The Grief That Comes Naturally When Your Life Is Changed by Illness
I remember attending my first counseling session after my stoma surgery and being told they couldn’t provide the right form of counseling via the NHS because I needed a form of grief counseling.
I never considered I was experiencing a form of grief. I had always linked that to losing a loved one, but if you really think about it, it makes perfect sense.
At the time I had lost the health I once had and parts of my body I thought we had to live with (my colon had been removed due to acute severe ulcerative colitis). And I’m still grieving today.
I regularly feel guilty for not being able to do the things I used to (even simple tasks around the house) and this makes me feel like a burden to those around me. People have always taken health for granted until it’s gone and it’s not in our control to change.
Grieving is something that becomes regular for someone living with a chronic illness/disability. As much as we try not to think about life in the past, it’s only natural to do this. Especially when you’ve lost so much freedom.
I also try my hardest not to compare my life to others because everyone’s journey is different. It’s one of the reasons I don’t scroll posts on social media because as much as I try, it’s impossible not to. I love that people are living a better life after their surgeries/challenges they’ve faced, but it makes me question why my outcome was different. Why my story can’t have a positive ending.
For me personally, I’ve always been extremely ambitious, which is probably why I now run Making the Invisible Visible and take part in pageants. It gives me a sense of purpose to give back to others.
I miss working and find it hard seeing others moan about going to work when I don’t have that privilege anymore. I regularly feel trapped in my own home. I lost everything I had worked hard for.
At the age of 19 my banking career began. I moved into a rented house with my ex-partner and knew my two part-time jobs wouldn’t be enough to cover our bills. So I decided to start my full-time career early whilst completing the final seven months of my college course. It was time and energy consuming but I didn’t want to give up.
After finishing my full-time course all with distinctions, I started to focus on career progression and took on whatever overtime was available to save for a house deposit. I worked a whole month straight at one point (I don’t know how). It all paid off, and at the age of 22 (three years later), I became a manager in my department and bought my first home (achieving two of my dreams in life).
My old relationship fell apart for a bunch of reasons, but he definitely struggled to accept my success.
I’m now with the love of my life who has stood by my side through the toughest challenges in my life. Just before my 25th birthday, my health started to take a turn for the worst and I was fighting for my life a few months later. We were in the process of buying our forever family home and planning our wedding day. I had to sign our solicitor paperwork from my hospital bed as we were about to lose the house. But we achieved those dreams of ours. We moved in a month after my second emergency surgery and our wedding went ahead the following year. My third most invasive surgery was even held off for this.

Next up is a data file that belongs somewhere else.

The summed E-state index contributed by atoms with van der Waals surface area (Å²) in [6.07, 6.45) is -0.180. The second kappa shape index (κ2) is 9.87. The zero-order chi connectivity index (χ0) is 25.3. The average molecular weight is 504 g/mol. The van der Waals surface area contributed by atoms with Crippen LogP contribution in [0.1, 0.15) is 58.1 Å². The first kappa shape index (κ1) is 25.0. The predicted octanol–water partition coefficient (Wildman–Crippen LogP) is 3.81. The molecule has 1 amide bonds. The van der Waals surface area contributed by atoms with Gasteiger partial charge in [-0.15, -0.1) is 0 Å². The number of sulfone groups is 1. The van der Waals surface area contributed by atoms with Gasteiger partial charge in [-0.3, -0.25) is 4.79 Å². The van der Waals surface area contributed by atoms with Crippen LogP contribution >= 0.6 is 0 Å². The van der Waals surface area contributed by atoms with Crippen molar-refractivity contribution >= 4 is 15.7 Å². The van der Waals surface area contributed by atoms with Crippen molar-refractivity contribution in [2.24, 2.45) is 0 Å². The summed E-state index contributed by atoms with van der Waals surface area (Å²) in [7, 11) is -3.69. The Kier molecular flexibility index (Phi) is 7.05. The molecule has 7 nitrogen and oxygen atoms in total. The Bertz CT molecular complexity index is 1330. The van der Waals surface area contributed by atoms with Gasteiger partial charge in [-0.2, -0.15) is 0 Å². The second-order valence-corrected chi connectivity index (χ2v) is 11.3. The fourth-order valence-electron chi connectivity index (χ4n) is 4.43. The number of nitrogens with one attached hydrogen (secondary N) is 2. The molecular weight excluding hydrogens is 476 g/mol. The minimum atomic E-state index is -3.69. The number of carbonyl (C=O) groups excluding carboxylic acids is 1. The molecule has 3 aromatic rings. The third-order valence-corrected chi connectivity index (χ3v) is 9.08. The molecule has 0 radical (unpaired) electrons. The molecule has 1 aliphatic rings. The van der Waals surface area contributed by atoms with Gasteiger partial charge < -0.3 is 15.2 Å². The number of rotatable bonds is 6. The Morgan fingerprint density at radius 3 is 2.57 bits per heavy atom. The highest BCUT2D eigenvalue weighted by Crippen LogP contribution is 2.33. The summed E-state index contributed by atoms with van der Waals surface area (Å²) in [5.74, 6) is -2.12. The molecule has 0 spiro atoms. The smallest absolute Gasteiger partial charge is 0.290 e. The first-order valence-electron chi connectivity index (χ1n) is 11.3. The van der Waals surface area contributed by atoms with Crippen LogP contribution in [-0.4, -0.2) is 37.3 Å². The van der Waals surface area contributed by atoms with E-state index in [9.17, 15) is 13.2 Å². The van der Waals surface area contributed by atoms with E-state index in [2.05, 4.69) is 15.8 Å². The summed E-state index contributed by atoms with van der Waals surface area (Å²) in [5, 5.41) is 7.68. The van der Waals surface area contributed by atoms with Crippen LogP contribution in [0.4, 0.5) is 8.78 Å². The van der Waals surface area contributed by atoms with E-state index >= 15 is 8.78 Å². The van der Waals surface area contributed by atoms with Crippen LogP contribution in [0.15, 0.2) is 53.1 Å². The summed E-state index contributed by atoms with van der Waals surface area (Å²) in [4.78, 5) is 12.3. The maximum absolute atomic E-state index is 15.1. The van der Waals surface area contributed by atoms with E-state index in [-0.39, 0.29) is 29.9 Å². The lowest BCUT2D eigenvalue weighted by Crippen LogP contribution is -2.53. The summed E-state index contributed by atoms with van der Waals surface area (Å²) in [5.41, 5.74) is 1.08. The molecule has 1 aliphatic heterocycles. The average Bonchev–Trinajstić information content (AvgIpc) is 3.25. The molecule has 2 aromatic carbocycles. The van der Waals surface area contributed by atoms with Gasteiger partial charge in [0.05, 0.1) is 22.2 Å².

One dream we’ve had to accept may not ever happen is our plans for children. It’s possible my surgeries could have impacted my fertility. I’ve had friends offer to be surrogates and talk about adoption, but that’s not even our biggest hurdle right now. Realistically we are unable to try for children.
I can’t get out of bed most days or when I can, I struggle to do basic stuff.
My husband and mom have become my carers. So I have to accept that I wouldn’t be able to raise a child whilst my husband provides for us. Our children would be neglected (not intentionally), which hurts to say but it’s true.
I held onto hope that I’d return to better health after my recovery, but we’re coming up to five years and in all honestly it’s hard to stay hopeful because you have to be realistic too.
You have to come to terms with your life being different to what it once was/everything you envisioned it would be.
You have to accept that this is out of your control and no matter how much you try, it won’t change the outcome.
You have to learn that working harder can actually have a further impact on your health which really isn’t worth it.
Some of us also have to comes to terms with drastic changes to our bodies whilst society doesn’t deem us as beautiful.
You have to fight past feeling alone or unworthy due to the lack of representation in media.
I would like to say this grief ends but I’m unsure if it does (come back to me in the future on this one).
What I do know is that this grief is perfectly normal.
Photo by Ali Karimiboroujeni on Unsplash